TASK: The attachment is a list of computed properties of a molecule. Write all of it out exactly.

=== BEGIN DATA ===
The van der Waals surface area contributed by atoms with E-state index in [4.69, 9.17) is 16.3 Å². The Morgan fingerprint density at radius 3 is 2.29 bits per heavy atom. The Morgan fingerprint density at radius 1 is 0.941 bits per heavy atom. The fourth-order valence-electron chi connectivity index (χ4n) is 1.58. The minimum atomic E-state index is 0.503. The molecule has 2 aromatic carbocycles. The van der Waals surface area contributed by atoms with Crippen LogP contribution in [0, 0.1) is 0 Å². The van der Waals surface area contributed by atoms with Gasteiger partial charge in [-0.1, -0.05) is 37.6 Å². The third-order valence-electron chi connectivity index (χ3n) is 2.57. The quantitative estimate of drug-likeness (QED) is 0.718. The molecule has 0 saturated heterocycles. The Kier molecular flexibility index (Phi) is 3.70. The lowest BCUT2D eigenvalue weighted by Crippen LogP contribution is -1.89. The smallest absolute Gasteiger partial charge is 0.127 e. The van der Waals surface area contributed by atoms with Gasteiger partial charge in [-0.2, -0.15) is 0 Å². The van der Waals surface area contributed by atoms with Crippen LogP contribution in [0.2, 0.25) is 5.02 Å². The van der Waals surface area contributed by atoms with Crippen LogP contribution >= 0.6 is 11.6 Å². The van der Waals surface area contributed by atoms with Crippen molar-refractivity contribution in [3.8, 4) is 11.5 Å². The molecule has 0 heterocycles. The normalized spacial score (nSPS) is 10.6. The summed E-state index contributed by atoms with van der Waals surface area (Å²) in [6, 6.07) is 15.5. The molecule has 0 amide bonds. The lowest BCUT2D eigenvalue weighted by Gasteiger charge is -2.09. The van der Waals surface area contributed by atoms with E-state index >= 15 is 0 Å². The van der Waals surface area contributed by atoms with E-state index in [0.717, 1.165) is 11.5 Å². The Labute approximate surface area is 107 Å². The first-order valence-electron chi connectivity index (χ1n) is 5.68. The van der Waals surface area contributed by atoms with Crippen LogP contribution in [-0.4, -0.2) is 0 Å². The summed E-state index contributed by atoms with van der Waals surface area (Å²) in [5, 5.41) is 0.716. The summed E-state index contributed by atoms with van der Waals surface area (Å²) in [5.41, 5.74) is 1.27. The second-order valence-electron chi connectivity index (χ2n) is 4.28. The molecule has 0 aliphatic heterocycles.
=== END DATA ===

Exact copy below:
The van der Waals surface area contributed by atoms with E-state index in [4.69, 9.17) is 16.3 Å². The Morgan fingerprint density at radius 3 is 2.29 bits per heavy atom. The Morgan fingerprint density at radius 1 is 0.941 bits per heavy atom. The fourth-order valence-electron chi connectivity index (χ4n) is 1.58. The minimum atomic E-state index is 0.503. The molecule has 2 aromatic carbocycles. The van der Waals surface area contributed by atoms with Crippen LogP contribution in [0, 0.1) is 0 Å². The van der Waals surface area contributed by atoms with Gasteiger partial charge in [-0.1, -0.05) is 37.6 Å². The third-order valence-electron chi connectivity index (χ3n) is 2.57. The quantitative estimate of drug-likeness (QED) is 0.718. The molecule has 0 saturated heterocycles. The Kier molecular flexibility index (Phi) is 3.70. The lowest BCUT2D eigenvalue weighted by Crippen LogP contribution is -1.89. The smallest absolute Gasteiger partial charge is 0.127 e. The van der Waals surface area contributed by atoms with Gasteiger partial charge in [-0.2, -0.15) is 0 Å². The van der Waals surface area contributed by atoms with Crippen LogP contribution in [0.2, 0.25) is 5.02 Å². The van der Waals surface area contributed by atoms with Crippen LogP contribution >= 0.6 is 11.6 Å². The van der Waals surface area contributed by atoms with Crippen molar-refractivity contribution in [3.8, 4) is 11.5 Å². The molecule has 0 heterocycles. The normalized spacial score (nSPS) is 10.6. The summed E-state index contributed by atoms with van der Waals surface area (Å²) in [6, 6.07) is 15.5. The molecule has 0 amide bonds. The lowest BCUT2D eigenvalue weighted by Gasteiger charge is -2.09. The van der Waals surface area contributed by atoms with E-state index >= 15 is 0 Å². The van der Waals surface area contributed by atoms with E-state index in [0.717, 1.165) is 11.5 Å². The Labute approximate surface area is 107 Å². The first-order valence-electron chi connectivity index (χ1n) is 5.68. The van der Waals surface area contributed by atoms with Crippen LogP contribution in [-0.4, -0.2) is 0 Å². The summed E-state index contributed by atoms with van der Waals surface area (Å²) in [5, 5.41) is 0.716. The summed E-state index contributed by atoms with van der Waals surface area (Å²) in [5.41, 5.74) is 1.27. The second-order valence-electron chi connectivity index (χ2n) is 4.28. The molecule has 0 aliphatic heterocycles.